At all times could one find Natalie casting faces, carving surfaces, and painting textures, a permanent smile on her face. During your visit to the Meta Maze, you will find her artistic signature in most of the plasterwork along walls, portals, and throughout several sculpted elements.
“Under Karmanoia’s artistic direction we were given clear ideas as a guideline, but the Meta Maze project always left us enough leeway to come up with our own solutions. I am so grateful for the courage of this immense project and for all our collaboration!”
”It has always been clear to me that I need to keep my hands at work.“
One of the artworks in the Meta Maze that you only might discover with a closer look originates from the artful hands of Raquel Rodriguez. Fascinated with crafts and architecture, the Spanish-born artisan studied plastic arts and design with a specialization in ceramics. Today, she lives in Den Haag where she mainly works with her favourite material: Plaster. After a lot of research in ancient and modern plasterwork techniques, she created her very own style, applying it in private home interiors and artistic projects.
Raquel’s visual language oftentimes recites textiles such as oriental carpets or African mud dyed clothes. Architectural ornaments like Alhambra mosaics also have a strong inspirational impact on her work as well as the language of ancient symbols. Raquel explains: “In touch with raw materials, I am participating in its transformation.”
While the rest of the Meta Maze was taking its final shape, one place was left to the hands of Raquel. Here, one could witness the alchemical transformation of limestone after calcination turn into a sticky colourful paste that she applied to the wall. With fascinating accuracy, Raquel then carved out an image of the dried surface, following an original design of Karmanoia artist Heidi Jonsson.
The technique Raquel uses is called sgraffito, a technique very similar to fresco, but instead of painting the image it is carved out of the surface – popular in Renaissance and modernist architecture. Raquel’s handcraft is another unique input for the holistic artwork of the Meta Maze. She remembers: “It was a delight to be part of such a complex project and highly creative and inspiring team that I experienced as a source of joyful and inspiring companionship.”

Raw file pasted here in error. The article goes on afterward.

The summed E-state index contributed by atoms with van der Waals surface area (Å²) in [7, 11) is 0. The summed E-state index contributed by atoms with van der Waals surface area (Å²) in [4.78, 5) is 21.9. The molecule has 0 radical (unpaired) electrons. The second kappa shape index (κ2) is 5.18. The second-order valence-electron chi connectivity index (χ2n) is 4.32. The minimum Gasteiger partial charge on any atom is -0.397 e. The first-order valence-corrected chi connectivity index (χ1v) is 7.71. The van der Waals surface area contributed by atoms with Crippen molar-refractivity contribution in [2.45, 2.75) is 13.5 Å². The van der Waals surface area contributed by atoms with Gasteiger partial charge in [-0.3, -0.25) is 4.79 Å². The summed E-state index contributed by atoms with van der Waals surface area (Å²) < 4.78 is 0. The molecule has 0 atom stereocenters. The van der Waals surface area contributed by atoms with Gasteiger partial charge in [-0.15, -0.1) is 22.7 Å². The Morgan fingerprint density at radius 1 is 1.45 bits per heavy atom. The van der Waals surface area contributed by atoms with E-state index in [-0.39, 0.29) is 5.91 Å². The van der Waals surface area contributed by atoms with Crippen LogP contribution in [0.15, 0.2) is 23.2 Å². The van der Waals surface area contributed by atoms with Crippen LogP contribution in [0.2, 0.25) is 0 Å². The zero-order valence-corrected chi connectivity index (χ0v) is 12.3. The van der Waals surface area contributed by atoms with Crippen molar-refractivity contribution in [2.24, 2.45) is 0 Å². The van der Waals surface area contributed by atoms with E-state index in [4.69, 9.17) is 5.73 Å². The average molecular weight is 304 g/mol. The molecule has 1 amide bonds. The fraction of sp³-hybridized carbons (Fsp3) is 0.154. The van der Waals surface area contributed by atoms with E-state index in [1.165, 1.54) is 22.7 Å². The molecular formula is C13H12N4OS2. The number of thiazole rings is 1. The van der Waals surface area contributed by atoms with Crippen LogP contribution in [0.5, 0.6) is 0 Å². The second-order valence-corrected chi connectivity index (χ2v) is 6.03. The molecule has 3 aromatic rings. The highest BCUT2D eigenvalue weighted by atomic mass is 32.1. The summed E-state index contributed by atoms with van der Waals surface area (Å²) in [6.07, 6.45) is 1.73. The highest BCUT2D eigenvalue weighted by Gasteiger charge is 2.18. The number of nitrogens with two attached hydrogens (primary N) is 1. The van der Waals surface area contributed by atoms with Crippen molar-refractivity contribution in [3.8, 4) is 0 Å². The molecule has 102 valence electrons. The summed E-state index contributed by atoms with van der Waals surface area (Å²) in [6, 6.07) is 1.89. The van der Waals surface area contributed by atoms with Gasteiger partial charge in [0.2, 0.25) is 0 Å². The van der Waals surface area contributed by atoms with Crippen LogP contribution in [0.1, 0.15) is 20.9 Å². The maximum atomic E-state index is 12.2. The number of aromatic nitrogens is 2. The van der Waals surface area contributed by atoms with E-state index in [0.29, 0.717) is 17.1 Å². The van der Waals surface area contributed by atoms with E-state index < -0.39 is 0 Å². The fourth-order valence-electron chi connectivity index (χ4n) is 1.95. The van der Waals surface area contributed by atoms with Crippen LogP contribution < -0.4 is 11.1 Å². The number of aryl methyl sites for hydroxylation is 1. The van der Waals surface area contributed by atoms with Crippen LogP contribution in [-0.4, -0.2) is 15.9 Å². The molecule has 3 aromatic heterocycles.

”I am fascinated by the fact that people used to devote themselves to huge building projects such as cathedrals, knowing they would never see it finished in their lifetime.”
Robert Buschbacher is a puppeteer and material researcher. By building puppets, masks and mechanical objects, he creates out-of-the-ordinary characters for stage and other theatrical contexts. Having worked for many years with handicapped people, Robert developed a special interest for simple but effectful visual communication. In the Meta Maze, too, he set out to explore the possibilities of conveying meaning across high communication barriers. As a long-time member of Karmanoia, he not only implemented his own artwork into the maze, but also helped to ensure that the concept and dramaturgy of the installation were coherent.
Robert studied puppetry at the University for Music and Performing Arts in Stuttgart, performs on stage regularly, and today explores the more peripheral areas of classic puppetry. He draws inspiration from old and broken objects and loves to work with unconventional material from natural sources, such as skin, wool or dough. For instance, his solo performance “Timestrudel” deals with dementia and the fugacity of life, brilliantly depicted by the help of a single chunk of cake dough. Or, when touring with the performance crew “Maraña”, he dances in fluorescent wool-knit costumes.
Having followed his calling to work with Karmanoia on the Meta Maze, Robert created the “Oktoboot”, a bubble-like space that feels both cosy and alienating as the walls consist of untanned hide – a material that he salvaged from abandoned leather factories in the region.